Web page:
The sentence ‘we build the driver’ is rooted in the notion of social engineering, a concept that for most people means the manipulation of people via designed environments, but which more narrowly means the artificial forming of social interactions. In his book Social Physics the data scientist Alex Pentland argues that one can develop a ‘causal theory of social structure’ via data and deliver a mathematical explanation for ‘why society reacts the way it reacts.’ Behind this mechanistic worldview lies the notion that data can explain every human behaviour and that social interactions can be constructed like the engine of a machine.

The techno-utopians in Silicon Valley are enamoured by the idea that a human is a physical object that one can quantify. Facebook boss Mark Zuckerberg has declared that there is ‘a fundamental mathematical law at the basis of social relationships’. He has thus revealed his determinist world view in which everything from love to elections is quantifiable and steerable.

Using codes, Facebook’s emotion engineers can in fact steer the emotional life of a large city. In an enormous social experiment in 2014 Facebook manipulated the news feeds of almost 700,000 users. The aim of the experiment was to find out how positive and negative emotions spread through networks. The result was that those who received more negative news tended to post more negative stuff themselves, and vice versa. Where the human body is merely a machine, it can be disciplined. We are being aggregated, amassed and massified because masses are easy to move and steer.

The creation of the ‘new human’ that resonates through Dolgov’s slogan of the ideal driver was the utopia of twentieth century totalitarianism. Socialism followed the idea of the ‘new human’ as its educational model and the ‘new human’ was later pedagogically transferred into the mold of the ‘all-rounded personality’ in the GDR. The aim was to make citizens toe the line through indoctrination. The tech giants are no less totalitarian in their data collecting and surveillance, but these social engineers also have quite other tools for disciplining their users at their disposal: Facebook can re-educate its users with a few lines of code.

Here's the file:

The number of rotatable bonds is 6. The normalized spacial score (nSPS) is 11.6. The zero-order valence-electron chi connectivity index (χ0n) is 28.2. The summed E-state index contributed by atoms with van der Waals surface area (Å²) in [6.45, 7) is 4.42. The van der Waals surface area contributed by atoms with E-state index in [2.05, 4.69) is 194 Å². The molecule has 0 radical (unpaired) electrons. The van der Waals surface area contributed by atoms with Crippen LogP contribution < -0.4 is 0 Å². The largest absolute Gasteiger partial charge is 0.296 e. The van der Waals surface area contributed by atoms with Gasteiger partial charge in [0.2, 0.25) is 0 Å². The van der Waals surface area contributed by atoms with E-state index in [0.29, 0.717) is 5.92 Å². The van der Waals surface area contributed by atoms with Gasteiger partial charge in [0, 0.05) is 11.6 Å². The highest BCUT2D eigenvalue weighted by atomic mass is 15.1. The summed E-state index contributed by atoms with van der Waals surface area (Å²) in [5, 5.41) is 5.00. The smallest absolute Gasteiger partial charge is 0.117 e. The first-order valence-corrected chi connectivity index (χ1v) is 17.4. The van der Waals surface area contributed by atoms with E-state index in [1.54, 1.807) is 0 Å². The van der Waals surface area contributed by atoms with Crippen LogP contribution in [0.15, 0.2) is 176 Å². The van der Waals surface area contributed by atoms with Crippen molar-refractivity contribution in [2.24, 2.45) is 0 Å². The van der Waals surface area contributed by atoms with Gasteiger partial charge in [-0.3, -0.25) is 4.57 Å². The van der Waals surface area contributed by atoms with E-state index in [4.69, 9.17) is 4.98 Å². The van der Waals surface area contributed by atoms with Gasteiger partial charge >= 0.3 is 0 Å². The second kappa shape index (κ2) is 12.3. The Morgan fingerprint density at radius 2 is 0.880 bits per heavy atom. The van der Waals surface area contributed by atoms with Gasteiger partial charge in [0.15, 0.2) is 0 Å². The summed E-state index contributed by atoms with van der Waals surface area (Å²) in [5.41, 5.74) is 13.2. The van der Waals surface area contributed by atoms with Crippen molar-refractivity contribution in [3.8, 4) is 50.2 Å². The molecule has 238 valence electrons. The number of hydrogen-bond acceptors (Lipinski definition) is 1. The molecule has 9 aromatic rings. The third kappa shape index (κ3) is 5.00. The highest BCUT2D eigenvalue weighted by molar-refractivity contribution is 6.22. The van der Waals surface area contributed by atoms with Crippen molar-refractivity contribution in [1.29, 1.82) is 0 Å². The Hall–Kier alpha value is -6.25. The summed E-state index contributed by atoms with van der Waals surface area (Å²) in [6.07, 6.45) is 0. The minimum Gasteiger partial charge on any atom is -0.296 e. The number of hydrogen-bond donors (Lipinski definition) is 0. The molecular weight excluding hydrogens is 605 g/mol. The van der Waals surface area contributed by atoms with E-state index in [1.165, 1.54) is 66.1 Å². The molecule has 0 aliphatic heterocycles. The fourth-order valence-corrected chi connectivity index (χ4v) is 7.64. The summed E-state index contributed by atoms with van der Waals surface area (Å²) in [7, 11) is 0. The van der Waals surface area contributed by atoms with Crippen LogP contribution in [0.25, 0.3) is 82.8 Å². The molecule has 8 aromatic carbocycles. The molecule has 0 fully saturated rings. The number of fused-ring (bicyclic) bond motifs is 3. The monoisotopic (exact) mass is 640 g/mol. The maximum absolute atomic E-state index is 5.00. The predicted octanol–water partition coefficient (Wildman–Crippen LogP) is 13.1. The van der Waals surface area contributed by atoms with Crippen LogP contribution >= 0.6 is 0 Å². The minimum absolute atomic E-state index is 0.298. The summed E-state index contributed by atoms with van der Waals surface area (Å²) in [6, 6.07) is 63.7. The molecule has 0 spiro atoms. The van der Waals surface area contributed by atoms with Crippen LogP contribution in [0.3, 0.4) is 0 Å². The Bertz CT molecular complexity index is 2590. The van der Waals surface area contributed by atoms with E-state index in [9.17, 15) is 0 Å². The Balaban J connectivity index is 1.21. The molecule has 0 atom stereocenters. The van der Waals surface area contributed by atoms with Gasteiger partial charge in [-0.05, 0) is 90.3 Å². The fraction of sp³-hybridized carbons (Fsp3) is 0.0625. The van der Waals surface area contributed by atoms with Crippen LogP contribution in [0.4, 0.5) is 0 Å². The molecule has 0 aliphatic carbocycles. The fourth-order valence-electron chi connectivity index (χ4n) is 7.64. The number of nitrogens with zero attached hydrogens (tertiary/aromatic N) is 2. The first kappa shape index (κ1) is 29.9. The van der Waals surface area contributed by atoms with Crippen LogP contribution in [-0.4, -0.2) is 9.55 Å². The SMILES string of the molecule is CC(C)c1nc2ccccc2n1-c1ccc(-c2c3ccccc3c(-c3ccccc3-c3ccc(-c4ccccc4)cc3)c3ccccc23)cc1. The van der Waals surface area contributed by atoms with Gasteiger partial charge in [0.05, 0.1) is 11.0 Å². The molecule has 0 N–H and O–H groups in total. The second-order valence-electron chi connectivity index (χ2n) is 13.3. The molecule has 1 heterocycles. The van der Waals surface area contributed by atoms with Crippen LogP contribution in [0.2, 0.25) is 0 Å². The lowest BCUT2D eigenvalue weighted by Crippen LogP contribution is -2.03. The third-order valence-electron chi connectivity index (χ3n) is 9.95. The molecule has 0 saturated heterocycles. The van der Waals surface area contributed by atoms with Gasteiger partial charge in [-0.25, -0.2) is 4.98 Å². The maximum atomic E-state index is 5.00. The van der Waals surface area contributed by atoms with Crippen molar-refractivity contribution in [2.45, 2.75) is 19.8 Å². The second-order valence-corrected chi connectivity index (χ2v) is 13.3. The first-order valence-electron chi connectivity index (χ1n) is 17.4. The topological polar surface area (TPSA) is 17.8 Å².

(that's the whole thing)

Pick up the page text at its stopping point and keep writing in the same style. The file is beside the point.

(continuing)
Although one should not ascribe any ideological motivations to the tech giants’ global construction plans, in the end every attempt to manipulate masses of people is totalitarian. What is happening at Facebook is a subtle technological gleichschaltung [Nazi word for organizational streamlining, bringing into line, standardising]. Users get a standardised set of tools consisting of emojis and the iconic like-button, a set which makes them data-friendly and thus mass-friendly. The personal profiles of almost 2 billion users are only individual masks: in reality, the Facebook cosmos is populated by standardised algorithmic identities described in stock formulas. In digital modernity uniformity is manufactured as ‘information’.

The sociologist and social psychologist Harald Welzer, author of ‘Die smarte Diktatur – Der Angriff auf unsere Freiheit’ (‘The Smart Dictatorship – The Attack on our Freedom’) – has called the smartphone a ‘portable Gestapo’. In his view, in every totalitarian system there were niches which were not accessible to the secret police and workplace or neighbourhood informers. In informational capitalism those refuges no longer exist. Today so much is known about us that there can no longer be conspiratorial circles. In his view, the principle which grounded the modern subject ‒ ‘nobody knows more about me than I do’ – is no longer valid in an age when Google and virtual assistants know more about us than we do ourselves.